The solar system’s chaotic early stages
An international team of researchers led by the ETH Zurich and the National Centre of Competence in Research PlanetS has more accurately recreated the early history of several asteroids than ever before. Their findings suggest that the early solar system was more chaotic than previously assumed.
Before the Earth and other planets formed, the young sun was surrounded by cosmic gas and dust. Slowly, rock shards of varying sizes formed from the dust over the millennia. Many of these became building blocks for subsequent planets. Others did not become planets and continue to circle the sun today, such as asteroids in the asteroid belt.
Iron samples from the cores of asteroids that had fallen on Earth as meteorites were analyzed by researchers from ETH Zurich and the National Centre of Competence in Research (NCCR) PlanetS in conjunction with an international team. In doing so, they revealed a portion of their early past during the formation of planets. Their results were recently published in the journal Nature Astronomy.
Witnesses of the early solar system
“Previous scientific studies showed that asteroids in the solar system have remained relatively unchanged since their formation, billions of years ago,” study lead author and researcher at the ETH Zurich and the NCCR PlanetS, Alison Hunt explains. “They, therefore, are an archive, in which the conditions of the early solar system are preserved,” Hunt says.
But to unlock this archive, the researchers had to thoroughly prepare and examine the extra-terrestrial material. The team took samples from 18 different iron meteorites, which were once part of the metallic cores of asteroids. To carry out their analysis, they had to dissolve the samples to be able to isolate the elements Palladium, Silver, and Platinum for their detailed analysis. With the help of a mass spectrometer, they measured the abundances of different isotopes of these elements. Isotopes are distinct atoms of given elements, in this case, Palladium, Silver, and Platinum, which all share the same number of protons in their nuclei but vary in the number of neutrons.
In the first few million years of our solar system, the metallic asteroid cores were heated by the radioactive decay of isotopes. As they began to cool down, a specific Silver isotope produced by radioactive decay began to accumulate. By measuring the present-day Silver isotope ratios within the iron meteorites, the researchers could determine both when and how quickly the asteroid cores had cooled.
The results showed that the cooling was rapid and likely occurred due to severe collisions with other bodies, which broke off the insulating rocky mantle of the asteroids and exposed their metal cores to the cold of space. While the fast cooling had been indicated by previous studies based on Silver isotope measurements, the timing had remained unclear.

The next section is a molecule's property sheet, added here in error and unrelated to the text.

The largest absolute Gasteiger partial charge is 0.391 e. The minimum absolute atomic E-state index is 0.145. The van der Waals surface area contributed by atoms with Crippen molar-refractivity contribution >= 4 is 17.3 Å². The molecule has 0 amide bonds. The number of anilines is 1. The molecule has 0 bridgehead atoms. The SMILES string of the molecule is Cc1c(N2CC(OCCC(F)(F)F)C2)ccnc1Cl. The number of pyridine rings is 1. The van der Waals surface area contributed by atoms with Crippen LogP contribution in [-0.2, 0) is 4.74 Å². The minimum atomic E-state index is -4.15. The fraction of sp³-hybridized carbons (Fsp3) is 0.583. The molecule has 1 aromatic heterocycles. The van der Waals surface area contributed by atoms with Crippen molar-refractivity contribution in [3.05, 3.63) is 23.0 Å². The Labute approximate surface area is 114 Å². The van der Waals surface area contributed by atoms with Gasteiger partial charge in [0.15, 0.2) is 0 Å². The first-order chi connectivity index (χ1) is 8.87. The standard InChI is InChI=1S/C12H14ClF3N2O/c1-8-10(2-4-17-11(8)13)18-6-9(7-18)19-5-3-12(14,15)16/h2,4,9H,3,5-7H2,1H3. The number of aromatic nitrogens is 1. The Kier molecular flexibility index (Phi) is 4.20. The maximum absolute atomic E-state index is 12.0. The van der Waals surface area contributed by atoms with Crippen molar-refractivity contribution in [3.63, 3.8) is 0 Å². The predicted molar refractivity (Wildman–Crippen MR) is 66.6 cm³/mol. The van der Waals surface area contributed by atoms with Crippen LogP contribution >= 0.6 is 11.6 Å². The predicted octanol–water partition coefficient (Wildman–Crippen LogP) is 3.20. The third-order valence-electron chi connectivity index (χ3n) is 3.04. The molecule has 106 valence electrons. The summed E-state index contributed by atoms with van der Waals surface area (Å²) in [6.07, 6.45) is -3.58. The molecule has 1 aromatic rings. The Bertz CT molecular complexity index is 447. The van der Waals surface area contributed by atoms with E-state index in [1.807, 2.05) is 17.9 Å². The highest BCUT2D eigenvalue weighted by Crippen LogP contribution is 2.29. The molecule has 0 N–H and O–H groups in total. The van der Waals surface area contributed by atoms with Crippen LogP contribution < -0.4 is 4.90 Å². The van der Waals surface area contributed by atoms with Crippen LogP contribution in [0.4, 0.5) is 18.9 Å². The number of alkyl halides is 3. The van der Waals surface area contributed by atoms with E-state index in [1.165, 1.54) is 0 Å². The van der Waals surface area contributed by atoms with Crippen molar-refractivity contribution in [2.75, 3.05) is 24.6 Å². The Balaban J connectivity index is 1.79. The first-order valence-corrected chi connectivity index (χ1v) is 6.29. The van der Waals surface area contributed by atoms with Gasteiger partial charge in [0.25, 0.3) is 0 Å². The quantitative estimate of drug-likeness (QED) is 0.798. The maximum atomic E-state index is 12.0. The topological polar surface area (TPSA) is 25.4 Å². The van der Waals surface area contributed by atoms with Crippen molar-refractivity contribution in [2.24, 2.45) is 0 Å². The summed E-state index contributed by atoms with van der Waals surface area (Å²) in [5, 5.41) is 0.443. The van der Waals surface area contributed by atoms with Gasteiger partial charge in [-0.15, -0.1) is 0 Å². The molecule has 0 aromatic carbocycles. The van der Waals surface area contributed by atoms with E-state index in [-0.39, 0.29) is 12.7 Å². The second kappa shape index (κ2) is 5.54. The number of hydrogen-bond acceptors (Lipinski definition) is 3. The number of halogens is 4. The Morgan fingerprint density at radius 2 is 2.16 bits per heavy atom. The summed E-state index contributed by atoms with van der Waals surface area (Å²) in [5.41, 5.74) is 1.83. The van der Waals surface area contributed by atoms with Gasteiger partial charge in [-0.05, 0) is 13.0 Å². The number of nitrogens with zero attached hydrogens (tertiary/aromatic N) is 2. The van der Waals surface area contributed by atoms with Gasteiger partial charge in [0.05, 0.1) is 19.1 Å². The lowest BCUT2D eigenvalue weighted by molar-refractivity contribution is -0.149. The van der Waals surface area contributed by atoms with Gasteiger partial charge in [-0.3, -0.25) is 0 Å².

“Our additional measurements of Platinum isotope abundances allowed us to correct the Silver isotope measurements for distortions caused by cosmic irradiation of the samples in space. So we were able to date the timing of the collisions more precisely than ever before,” Hunt reports. “And to our surprise, all the asteroidal cores we examined had been exposed almost simultaneously, within a timeframe of 7.8 to 11.7 million years after the formation of the solar system,” the researcher says.
The near-simultaneous collisions of the different asteroids indicated to the team that this period must have been a very unsettled phase of the solar system. “Everything seems to have been smashing together at that time,” Hunt says. “And we wanted to know why,” she adds.
From the laboratory to the solar nebula
The team considered different causes by combining their results with those from the latest, most sophisticated computer simulations of the solar system development. Together, these sources could narrow down the possible explanations.
“The theory that best explained this energetic early phase of the solar system indicated that it was caused primarily by the dissipation of the so-called solar nebula,” study co-author, NCCR PlanetS member, and Professor of Cosmochemistry at the ETH Zurich, Maria Schönbächler explains. “This solar nebula is the remainder of gas that was left over from the cosmic cloud out of which the Sun was born. For a few million years, it still orbited the young Sun until it was blown away by solar winds and radiation,” Schönbächler says
While the nebula was still around, it slowed down the objects orbiting the Sun in it – similar to how air resistance slows a moving car. After the nebula had disappeared, the researchers suggest, the lack of gas drag allowed the asteroids to accelerate and collide with each other – like bumper cars that were turned to turbo-mode.
“Our work illustrates how improvements in laboratory measurement techniques allow us to infer key processes that took place in the early solar system – like the likely time by which the solar nebula had gone. Planets like the Earth were still in the process of being born at that time. Ultimately, this can help us to better understand how our own planets were born, but also give us insights into others outside our solar system,” Schönbächler concludes.